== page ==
Obtaining unique oligos from an EST database is a problem of great importance in bioinformatics, particularly in the discovery of new genes and the mapping of the human genome. Many algorithms have been developed to find unique oligos, many of which are much less time consuming than the traditional brute force approach. An algorithm was presented by Zheng et al. (2004) which finds the solution of the unique oligos search problem efficiently. We implement this algorithm as well as several new algorithms based on some theorems included in this paper. We demonstrate how, with these new algorithms, we can obtain unique oligos much faster than with previous ones. We parallelize these new algorithms to further improve the time of finding unique oligos. All algorithms are run on ESTs obtained from a Barley EST database.
Expressed Sequence Tags (or ESTs) are fragments of DNA that are about 200–800 bases long generated from the sequencing of complementary DNA. ESTs have many applications. They were used in the Human Genome Project in the discovery of new genes and are often used in the mapping of genomic libraries. They can be used to infer functions of newly discovered genes based on comparison to known genes [
An oligonucleotide (or oligo) is a subsequence of an EST. Oligos are short, since they are typically no longer than 50 nucleotide bases. Oligos are often referred to in the context of their length by adding the suffix “mer”. For example, an oligo of length 9 would be referred to as a 9mer. The importance of oligos in relation to EST databases is quite significant. An oligo that is unique in an EST database serves as a representative of its EST sequence. The oligonucleotides (or simply oligos) contained in these EST databases have applications in many areas such as PCR primer design, microarrays, and probing genomic libraries [
In this paper we will improve on the algorithms presented in [
In this paper we use the notation
Many algorithms have been presented to solve this problem [
Suppose one has two
Suppose by contradiction that for any
Using this observation, an algorithm was presented in [
Assuming there are
In [
Suppose one has two
Suppose by contradiction that we cannot find any
Based on Theorem
(maximum number of mismatches between nonunique oligos)
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(maximum number of mismatches between nonunique oligos)
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A third theorem was also briefly mentioned [
Suppose one has two
Suppose by contradiction that for any
The algorithm is somewhat similar to Algorithm
It is important to note the
(maximum number of mismatches between nonunique oligos)
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We implement these algorithms using C on a machine with 12 Intel Core i7 CPU 80 @ 3.33 GHz processors and 12 GB of memory. The datasets we use in this implementation are Barley ESTs taken from the genetic software HarvEST by Steve Wanamaker and Timothy Close of the University of California, Riverside (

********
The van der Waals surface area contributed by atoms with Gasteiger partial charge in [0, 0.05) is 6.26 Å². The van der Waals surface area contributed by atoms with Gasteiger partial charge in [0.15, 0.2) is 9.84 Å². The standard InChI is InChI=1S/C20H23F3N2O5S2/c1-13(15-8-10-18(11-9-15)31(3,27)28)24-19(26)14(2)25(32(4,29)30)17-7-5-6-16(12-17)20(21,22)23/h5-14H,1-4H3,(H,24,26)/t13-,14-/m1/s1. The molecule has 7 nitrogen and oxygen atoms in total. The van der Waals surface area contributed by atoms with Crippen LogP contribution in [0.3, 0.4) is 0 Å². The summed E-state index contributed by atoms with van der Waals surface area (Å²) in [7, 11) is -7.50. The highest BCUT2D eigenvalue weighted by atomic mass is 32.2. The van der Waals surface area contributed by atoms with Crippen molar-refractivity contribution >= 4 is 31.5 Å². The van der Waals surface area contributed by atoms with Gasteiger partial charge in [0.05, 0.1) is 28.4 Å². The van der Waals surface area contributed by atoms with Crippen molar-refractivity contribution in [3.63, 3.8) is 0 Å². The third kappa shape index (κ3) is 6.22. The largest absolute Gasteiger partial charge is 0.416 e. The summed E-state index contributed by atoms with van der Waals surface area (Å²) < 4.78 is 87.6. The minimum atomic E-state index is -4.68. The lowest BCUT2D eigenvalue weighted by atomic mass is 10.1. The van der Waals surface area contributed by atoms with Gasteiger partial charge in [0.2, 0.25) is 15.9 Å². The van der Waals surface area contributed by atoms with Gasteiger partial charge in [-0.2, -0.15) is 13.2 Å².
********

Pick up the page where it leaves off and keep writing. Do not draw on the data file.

Results of serial algorithms.
Algorithm 



Dataset  Time taken (secs)  Nonunique oligos 

Algorithm 
28  6  4  1 (78 ESTs)  163  46,469 
Algorithm 
28  6  7  1 (78 ESTs)  131  46,469 
Algorithm 
27  6  9  1 (78 ESTs)  231  46,564 
Algorithm 
28  6  4  2 (2838 ESTs)  197, 500  1,611,241 
Algorithm 
28  6  7  2 (2838 ESTs)  117, 714  1,611,241 
Algorithm 
27  6  9  2 (2838 ESTs)  94, 317  1,614,235 
Results of parallel algorithms on 12 processors.
Algorithm 



Dataset  Time taken (secs)  Nonunique oligos 

Algorithm 
28  6  4  1 (78 ESTs)  33  46,469 
Algorithm 
28  6  7  1 (78 ESTs)  29  46,469 
Algorithm 
27  6  9  1 (78 ESTs)  66  46,564 
Algorithm 
28  6  4  2 (2838 ESTs)  40, 420  1,611,241 
Algorithm 
28  6  7  2 (2838 ESTs)  22, 848  1,611,241 
Algorithm 
27  6  9  2 (2838 ESTs)  18, 375  1,614,235 
One important thing to note about all of these algorithms is the fact that the main portion of them is a for loop which iterates through each index of the hash table. It is also obvious that loop iterations are independent of each other. These two factors make the algorithms perfect candidates for parallelism. Rather than process the hash table one index at a time, our parallel algorithms process groups of indices simultaneously. Ignoring the communication between processors, our algorithms optimally parallelize our three serial algorithms.
There are many APIs in different programming languages that aid in the task of parallel programming. Some examples of this in the C programming language are OpenMP and POSIX Pthreads. OpenMP allows one to easily parallelize a C program amongst multiple cores of a multicore machine [
A new trend in parallel programming is in the use of GPUs. GPUs are the processing units inside computers graphics card. C has several APIs which allow one to carry out GPU programming. The two such APIs are OpenCL and CUDA [
In the second implementation of our algorithms we use OpenMP to parallelize our algorithms throughout the 12 cores of our machine. We can easily see that we achieve near optimal parallelization with our parallel algorithms; that is, the time taken by the parallel algorithms is approximately that of the serial algorithms divided by the number of processors.
In this paper we used three algorithms to solve the unique oligos search problem which are extensions of the algorithm presented in [
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